A weathered palace sat on top of the hill. In memory, I always saw it in red, with a defined boldness and character, stretching past my eye in stark strokes of wood and paint chips. In person now, I only see a black, hidden bleakly behind a barrier of fog and greys and only grey.
For a moment, I think I see a red faintly peeking out through crevices and cracks, but it was nothing more than an illusion. The sun has not called it to wake just yet, I tell myself. Perhaps the sun may never call it back to wake again; perhaps the sun also mourns, too.
The grey sheath of fog wrapping the barn’s waist pitches a splintering holler of decay into the wind every so often, only to be carried downhill, running well past me along the hillside. I ignore its warning, though, letting the wind carry the words from my lips into its stream.
“It’s too late to turn back.”
A jury of my emotions debates this statement, declaring a stubborn 3:1 on the truth behind it, but I deny its rethinking.
The dirt road squishes beneath my boots, each step requiring more effort than the last. I turn my gaze from the barn to my boots, covered in browns of mud. I’ve forgotten what colours the boots were before the mud now. It escapes me, and suddenly, mud is all I seem to now know. The wet dirt, as heavy as it is, and strong, holds me back. The wind blows, and for a moment, I thought it was you, begging me to stay away.
“Stop, please, don’t go!”
Those words were once my words, you know, and now the ground I buried you in and the wind your barn filters, mocks me with the same. I pause for a moment to scoop up and fling the mud from my boots, getting rid of dead weight, but end up just peeling chunks away, hardened by the wind.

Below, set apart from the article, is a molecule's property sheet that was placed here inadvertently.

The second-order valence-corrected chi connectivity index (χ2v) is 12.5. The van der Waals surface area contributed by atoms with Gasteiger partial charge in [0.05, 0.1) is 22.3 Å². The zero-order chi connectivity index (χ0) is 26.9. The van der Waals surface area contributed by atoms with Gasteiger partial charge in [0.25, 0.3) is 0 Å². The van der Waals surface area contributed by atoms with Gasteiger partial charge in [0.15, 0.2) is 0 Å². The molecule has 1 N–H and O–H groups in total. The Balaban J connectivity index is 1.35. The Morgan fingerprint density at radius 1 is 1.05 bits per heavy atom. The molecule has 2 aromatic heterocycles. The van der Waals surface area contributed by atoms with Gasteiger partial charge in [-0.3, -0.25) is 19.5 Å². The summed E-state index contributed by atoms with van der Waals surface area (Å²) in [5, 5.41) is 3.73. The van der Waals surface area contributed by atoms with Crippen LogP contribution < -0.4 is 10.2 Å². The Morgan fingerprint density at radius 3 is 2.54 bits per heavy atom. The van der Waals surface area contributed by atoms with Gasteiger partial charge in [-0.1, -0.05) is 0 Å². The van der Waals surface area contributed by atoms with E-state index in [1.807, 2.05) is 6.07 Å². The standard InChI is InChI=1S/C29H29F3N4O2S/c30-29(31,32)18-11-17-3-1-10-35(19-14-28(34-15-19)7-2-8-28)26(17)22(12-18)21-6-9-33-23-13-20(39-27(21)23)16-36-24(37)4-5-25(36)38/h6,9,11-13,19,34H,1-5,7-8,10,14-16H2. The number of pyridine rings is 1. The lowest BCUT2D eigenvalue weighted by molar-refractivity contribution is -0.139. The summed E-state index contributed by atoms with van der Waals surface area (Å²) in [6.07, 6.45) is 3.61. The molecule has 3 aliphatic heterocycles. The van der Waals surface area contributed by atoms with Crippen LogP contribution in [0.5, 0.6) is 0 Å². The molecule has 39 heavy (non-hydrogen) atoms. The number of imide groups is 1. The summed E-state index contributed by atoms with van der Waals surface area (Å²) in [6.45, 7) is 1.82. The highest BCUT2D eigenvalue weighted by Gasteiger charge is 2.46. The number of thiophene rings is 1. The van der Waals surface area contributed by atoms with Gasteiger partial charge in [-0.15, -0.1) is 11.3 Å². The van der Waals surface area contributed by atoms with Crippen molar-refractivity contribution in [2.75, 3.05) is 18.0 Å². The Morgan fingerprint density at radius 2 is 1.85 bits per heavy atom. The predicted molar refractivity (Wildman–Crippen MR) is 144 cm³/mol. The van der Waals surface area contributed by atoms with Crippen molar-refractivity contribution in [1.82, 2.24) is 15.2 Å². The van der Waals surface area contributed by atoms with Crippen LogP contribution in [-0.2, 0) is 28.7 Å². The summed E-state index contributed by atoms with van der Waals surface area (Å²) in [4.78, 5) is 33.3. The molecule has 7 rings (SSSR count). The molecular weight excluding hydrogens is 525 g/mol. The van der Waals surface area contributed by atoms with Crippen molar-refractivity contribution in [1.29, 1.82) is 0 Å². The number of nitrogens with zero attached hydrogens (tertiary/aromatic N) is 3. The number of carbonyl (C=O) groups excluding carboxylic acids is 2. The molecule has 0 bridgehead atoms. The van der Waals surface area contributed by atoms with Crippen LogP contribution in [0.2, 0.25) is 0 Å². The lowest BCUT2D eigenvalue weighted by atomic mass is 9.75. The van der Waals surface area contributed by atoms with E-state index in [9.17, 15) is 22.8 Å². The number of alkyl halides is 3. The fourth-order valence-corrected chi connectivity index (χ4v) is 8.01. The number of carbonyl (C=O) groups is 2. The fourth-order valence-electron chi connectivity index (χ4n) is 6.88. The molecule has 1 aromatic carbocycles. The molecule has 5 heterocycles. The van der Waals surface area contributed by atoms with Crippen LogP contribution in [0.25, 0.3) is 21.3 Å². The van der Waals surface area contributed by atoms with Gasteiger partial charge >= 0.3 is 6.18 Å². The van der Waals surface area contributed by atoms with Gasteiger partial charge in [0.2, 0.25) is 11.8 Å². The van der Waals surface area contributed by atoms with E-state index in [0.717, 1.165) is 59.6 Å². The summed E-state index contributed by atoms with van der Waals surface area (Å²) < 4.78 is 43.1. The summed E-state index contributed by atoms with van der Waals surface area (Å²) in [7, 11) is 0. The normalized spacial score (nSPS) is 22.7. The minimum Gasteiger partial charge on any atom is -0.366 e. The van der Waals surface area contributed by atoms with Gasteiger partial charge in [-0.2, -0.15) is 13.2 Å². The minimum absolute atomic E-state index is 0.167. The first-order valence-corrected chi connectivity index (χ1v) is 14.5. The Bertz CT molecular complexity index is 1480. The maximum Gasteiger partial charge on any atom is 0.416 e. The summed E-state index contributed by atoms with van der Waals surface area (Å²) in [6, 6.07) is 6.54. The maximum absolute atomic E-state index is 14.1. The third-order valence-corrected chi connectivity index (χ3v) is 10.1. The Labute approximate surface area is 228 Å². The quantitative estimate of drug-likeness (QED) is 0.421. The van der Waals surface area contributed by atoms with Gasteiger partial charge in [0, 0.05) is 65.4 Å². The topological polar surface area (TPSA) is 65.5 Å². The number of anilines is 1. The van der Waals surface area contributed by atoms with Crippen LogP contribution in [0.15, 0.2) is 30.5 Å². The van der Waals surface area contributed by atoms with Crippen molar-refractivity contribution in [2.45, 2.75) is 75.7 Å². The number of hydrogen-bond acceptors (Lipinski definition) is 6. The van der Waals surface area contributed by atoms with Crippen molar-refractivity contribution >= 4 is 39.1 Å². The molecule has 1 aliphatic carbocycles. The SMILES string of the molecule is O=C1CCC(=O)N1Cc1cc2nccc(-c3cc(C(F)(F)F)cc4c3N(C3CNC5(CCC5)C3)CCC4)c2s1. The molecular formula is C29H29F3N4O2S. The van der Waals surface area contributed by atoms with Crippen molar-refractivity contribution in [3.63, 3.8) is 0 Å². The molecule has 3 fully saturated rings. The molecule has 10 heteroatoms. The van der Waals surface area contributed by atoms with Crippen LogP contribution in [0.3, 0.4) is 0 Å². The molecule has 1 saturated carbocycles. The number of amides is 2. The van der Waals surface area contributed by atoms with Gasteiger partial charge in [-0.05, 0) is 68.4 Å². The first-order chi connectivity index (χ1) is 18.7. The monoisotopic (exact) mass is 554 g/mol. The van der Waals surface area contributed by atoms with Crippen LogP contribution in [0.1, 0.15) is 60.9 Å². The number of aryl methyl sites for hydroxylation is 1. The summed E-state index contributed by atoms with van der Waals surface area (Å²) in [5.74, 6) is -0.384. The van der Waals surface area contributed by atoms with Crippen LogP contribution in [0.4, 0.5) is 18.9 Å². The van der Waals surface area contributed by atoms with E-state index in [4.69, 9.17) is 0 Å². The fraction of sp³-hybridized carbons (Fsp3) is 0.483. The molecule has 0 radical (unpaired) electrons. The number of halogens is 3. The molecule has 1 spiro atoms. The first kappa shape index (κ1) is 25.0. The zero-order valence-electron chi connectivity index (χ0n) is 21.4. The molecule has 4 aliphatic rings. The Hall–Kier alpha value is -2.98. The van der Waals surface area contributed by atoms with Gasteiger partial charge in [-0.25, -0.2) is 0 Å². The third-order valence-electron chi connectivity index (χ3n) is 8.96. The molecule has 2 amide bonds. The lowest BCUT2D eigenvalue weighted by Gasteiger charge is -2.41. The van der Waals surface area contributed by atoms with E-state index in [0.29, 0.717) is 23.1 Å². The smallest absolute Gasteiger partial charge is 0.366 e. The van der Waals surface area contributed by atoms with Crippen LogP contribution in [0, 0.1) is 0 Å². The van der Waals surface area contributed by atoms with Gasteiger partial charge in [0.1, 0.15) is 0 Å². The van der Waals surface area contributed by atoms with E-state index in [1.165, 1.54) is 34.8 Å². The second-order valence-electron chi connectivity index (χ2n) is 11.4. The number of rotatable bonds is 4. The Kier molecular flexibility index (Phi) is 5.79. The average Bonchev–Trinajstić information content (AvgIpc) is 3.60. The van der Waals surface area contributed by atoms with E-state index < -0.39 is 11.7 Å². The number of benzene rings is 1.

Between the mud and the barn were patches of dried yellow grass, browning from neglect. They made no noise under my heel, none that could be heard over the soggy whining of mud and screeching wind, anyway. The dead grass took on a pattern with the mud, constantly crossing one only to end up back in another, riddling the hill with their entanglement.
The repetition leaves me in a haze without time, only an unending; that is until I finally accept its unending, at which point it does, leaving me to face the barn. I place a hand on it and wipe away the black, but end up smearing wet mud on it instead, peeling away red paint chips from its face. One by one, all of the chips fall. Beneath it, green and brown wood begins to thin in the wind, until the barn is nothing more than a fine dust that is lost to the wind, letting out one final, rattling screech. It’s another entity of yours that I’ve ruined, I guess, and another thing to live on — only in memory.
I look up to grey darkness. The wind stops the howl and suddenly, it begins to rain hard, and fast, and brutally, and also, silently, too. As I watch the haze of green and brown dust disperse into the wind, small droplets run down my face. I look down from the hilltop, catching only quick glances as I flinch and wince from the beating of the rain.
I’ll have a harder time getting down now than I did coming up.
Piece by Francisco Lethbridge